BC’s overdose epidemic: Evaluating the effects of supervised consumption and overdose prevention
Following months of rapidly escalating rates of opioid-related overdose events and deaths, British Columbia’s Provincial Medical Health Officer declared a public health emergency in April 2016. The declaration enabled the BC Centre for Disease Control, Ministry of Health, Regional Health Authorities, BC Coroners Service, and related stakeholder groups to quickly expand and adopt new harm reduction services to meet the needs of people who use illicit drugs. Services available at the time included; needle and syringe programs, opioid agonist treatment, and, exclusive to Vancouver, supervised injection facilities (SIFs).
These services were subsequently supplemented with the opening of multiple overdose prevention (OPSs) and supervised consumption (SCSs) sites across the province. Similar to SIFs, OPSs and SCSs are centres where people can consume pre-obtained drugs and receive treatment for overdose events. OPSs are managed by health authorities with community partners, but unlike SIFs and SCSs, they do not require exemption from federal drug laws, making them a quick intervention to implement. OPSs are viewed as temporary solutions (until permanent SCSs can be established in the community) offering; access to overdose prevention education; Take Home Naloxone training and distribution; drug use paraphernalia; safe disposal options, and may enable access to mental health and substance use services. SCSs provide safe spaces for consumption of drugs under the supervision of medically trained staff, without risk of arrest for drug possession, and also provide access to housing and other social assistance services.
A new study, led by Dimitra Panagiotoglou, Assistant Professor at McGill University, aims to quantify the health and health system burden associated with opioid overdose events, and the effects of the newly implemented OPSs and SCSs. The project is funded by McGill University’s Research Start-up Funds.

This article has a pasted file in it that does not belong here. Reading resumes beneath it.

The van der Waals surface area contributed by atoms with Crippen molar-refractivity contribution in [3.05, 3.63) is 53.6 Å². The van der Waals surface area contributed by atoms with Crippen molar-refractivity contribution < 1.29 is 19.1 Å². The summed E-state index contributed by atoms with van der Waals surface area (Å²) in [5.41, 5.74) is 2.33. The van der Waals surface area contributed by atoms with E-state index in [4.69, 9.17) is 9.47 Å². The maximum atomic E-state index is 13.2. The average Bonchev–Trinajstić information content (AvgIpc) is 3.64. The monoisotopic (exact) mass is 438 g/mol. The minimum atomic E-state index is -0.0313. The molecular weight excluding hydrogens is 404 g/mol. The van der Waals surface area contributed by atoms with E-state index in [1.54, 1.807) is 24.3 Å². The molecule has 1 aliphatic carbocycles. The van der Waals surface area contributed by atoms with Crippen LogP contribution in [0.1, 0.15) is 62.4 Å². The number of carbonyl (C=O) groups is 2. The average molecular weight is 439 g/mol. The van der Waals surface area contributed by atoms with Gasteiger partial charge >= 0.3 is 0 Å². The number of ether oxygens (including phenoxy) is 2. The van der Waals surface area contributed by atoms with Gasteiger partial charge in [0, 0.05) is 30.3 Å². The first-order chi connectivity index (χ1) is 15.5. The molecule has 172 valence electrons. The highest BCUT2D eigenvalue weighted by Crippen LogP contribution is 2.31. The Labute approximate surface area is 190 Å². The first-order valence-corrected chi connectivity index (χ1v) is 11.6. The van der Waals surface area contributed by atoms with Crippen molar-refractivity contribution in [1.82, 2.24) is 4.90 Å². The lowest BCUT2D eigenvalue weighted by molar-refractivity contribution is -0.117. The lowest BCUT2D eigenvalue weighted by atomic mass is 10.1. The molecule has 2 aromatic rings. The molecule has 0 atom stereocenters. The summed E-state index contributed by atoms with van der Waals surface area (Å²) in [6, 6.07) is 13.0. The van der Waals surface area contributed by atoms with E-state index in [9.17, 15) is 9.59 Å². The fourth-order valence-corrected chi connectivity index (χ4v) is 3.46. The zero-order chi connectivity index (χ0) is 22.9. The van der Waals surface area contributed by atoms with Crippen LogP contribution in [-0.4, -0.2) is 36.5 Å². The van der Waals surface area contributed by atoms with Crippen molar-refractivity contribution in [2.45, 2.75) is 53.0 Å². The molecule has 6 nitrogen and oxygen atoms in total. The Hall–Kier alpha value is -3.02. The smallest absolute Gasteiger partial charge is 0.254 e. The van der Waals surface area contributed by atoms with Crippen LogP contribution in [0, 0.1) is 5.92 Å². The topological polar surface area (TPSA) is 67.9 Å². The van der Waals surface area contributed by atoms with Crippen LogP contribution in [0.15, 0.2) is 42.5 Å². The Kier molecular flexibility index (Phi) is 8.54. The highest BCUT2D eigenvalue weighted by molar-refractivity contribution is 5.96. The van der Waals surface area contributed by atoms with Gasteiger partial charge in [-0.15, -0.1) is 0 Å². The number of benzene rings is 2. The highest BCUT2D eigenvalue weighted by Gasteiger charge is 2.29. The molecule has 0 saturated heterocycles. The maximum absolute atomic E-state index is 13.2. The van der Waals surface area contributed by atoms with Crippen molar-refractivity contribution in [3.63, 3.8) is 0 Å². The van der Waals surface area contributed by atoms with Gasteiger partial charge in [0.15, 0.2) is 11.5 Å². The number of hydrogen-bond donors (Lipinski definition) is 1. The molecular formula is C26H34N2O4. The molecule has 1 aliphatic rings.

“Multiple studies have demonstrated the risk of mortality associated with opioid use, and the effectiveness of Take Home Naloxone, opioid agonist treatment, and the localized benefits of Vancouver’s InSite program in reducing mortality and the transmission of infectious diseases,” says Dr. Panagiotoglou. “To date however, there have been no evaluations of the population-level health and health system effects of OPSs and SCSs. This includes a dearth of information on the effectiveness of SCSs/OPSs on mitigating severe overdose events and overdose-related sequelae, and the consumption of acute care services.”
This project will conduct a comprehensive evaluation of the effects of the newly implemented OPSs and SCSs on opioid overdose related events, health outcomes, and health services used. Dr. Panagiotoglou’s research team hope that the work will help future resource planning both in identifying critical geographic factors for consideration of new sites and in cost offsetting opportunities.
PopData is providing secure access to the BC Provincial Overdose Cohort for the study. The BC Provincial Overdose Cohort was established to provide access to critical information to inform overdose response activities. It is hosted at the BC Centre for Disease Control with partnership from the Provincial Health Officer and Ministry of Health.